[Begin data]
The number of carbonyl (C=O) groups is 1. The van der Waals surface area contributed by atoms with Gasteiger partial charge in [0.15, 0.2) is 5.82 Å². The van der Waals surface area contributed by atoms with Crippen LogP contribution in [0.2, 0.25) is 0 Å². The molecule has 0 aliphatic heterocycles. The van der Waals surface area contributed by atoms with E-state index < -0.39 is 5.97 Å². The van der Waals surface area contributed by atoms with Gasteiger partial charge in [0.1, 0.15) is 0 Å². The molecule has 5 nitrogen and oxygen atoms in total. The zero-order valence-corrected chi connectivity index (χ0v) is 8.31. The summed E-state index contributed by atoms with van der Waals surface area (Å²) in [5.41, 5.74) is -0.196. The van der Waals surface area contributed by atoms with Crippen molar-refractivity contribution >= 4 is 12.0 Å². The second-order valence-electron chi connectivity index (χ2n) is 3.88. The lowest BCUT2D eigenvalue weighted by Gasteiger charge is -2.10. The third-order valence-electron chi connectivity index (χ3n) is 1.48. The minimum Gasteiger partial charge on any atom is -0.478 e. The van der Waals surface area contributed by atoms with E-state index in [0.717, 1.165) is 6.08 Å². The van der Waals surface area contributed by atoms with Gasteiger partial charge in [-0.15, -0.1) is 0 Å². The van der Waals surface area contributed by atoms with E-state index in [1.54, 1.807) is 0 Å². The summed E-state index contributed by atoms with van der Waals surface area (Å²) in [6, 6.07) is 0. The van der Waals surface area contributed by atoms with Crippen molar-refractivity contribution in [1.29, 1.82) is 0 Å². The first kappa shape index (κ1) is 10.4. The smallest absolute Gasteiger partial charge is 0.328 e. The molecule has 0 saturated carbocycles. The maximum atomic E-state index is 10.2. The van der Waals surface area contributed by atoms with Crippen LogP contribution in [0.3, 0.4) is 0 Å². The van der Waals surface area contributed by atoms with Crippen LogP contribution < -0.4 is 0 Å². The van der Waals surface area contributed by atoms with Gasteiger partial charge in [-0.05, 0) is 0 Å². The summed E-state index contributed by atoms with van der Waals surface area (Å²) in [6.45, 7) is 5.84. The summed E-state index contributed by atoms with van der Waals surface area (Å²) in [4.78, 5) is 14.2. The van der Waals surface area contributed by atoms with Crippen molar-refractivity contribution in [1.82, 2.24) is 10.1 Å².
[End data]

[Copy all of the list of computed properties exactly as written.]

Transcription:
The number of carbonyl (C=O) groups is 1. The van der Waals surface area contributed by atoms with Gasteiger partial charge in [0.15, 0.2) is 5.82 Å². The van der Waals surface area contributed by atoms with Crippen LogP contribution in [0.2, 0.25) is 0 Å². The molecule has 0 aliphatic heterocycles. The van der Waals surface area contributed by atoms with E-state index < -0.39 is 5.97 Å². The van der Waals surface area contributed by atoms with Gasteiger partial charge in [0.1, 0.15) is 0 Å². The molecule has 5 nitrogen and oxygen atoms in total. The zero-order valence-corrected chi connectivity index (χ0v) is 8.31. The summed E-state index contributed by atoms with van der Waals surface area (Å²) in [5.41, 5.74) is -0.196. The van der Waals surface area contributed by atoms with Crippen molar-refractivity contribution >= 4 is 12.0 Å². The second-order valence-electron chi connectivity index (χ2n) is 3.88. The lowest BCUT2D eigenvalue weighted by Gasteiger charge is -2.10. The third-order valence-electron chi connectivity index (χ3n) is 1.48. The minimum Gasteiger partial charge on any atom is -0.478 e. The van der Waals surface area contributed by atoms with E-state index in [0.717, 1.165) is 6.08 Å². The van der Waals surface area contributed by atoms with Gasteiger partial charge in [-0.15, -0.1) is 0 Å². The van der Waals surface area contributed by atoms with E-state index in [1.54, 1.807) is 0 Å². The summed E-state index contributed by atoms with van der Waals surface area (Å²) in [6, 6.07) is 0. The van der Waals surface area contributed by atoms with Crippen molar-refractivity contribution in [1.29, 1.82) is 0 Å². The first kappa shape index (κ1) is 10.4. The smallest absolute Gasteiger partial charge is 0.328 e. The molecule has 0 saturated carbocycles. The maximum atomic E-state index is 10.2. The van der Waals surface area contributed by atoms with Crippen LogP contribution in [0.3, 0.4) is 0 Å². The van der Waals surface area contributed by atoms with Crippen LogP contribution < -0.4 is 0 Å². The van der Waals surface area contributed by atoms with Gasteiger partial charge in [-0.05, 0) is 0 Å². The summed E-state index contributed by atoms with van der Waals surface area (Å²) in [6.45, 7) is 5.84. The summed E-state index contributed by atoms with van der Waals surface area (Å²) in [4.78, 5) is 14.2. The van der Waals surface area contributed by atoms with Crippen molar-refractivity contribution in [1.82, 2.24) is 10.1 Å².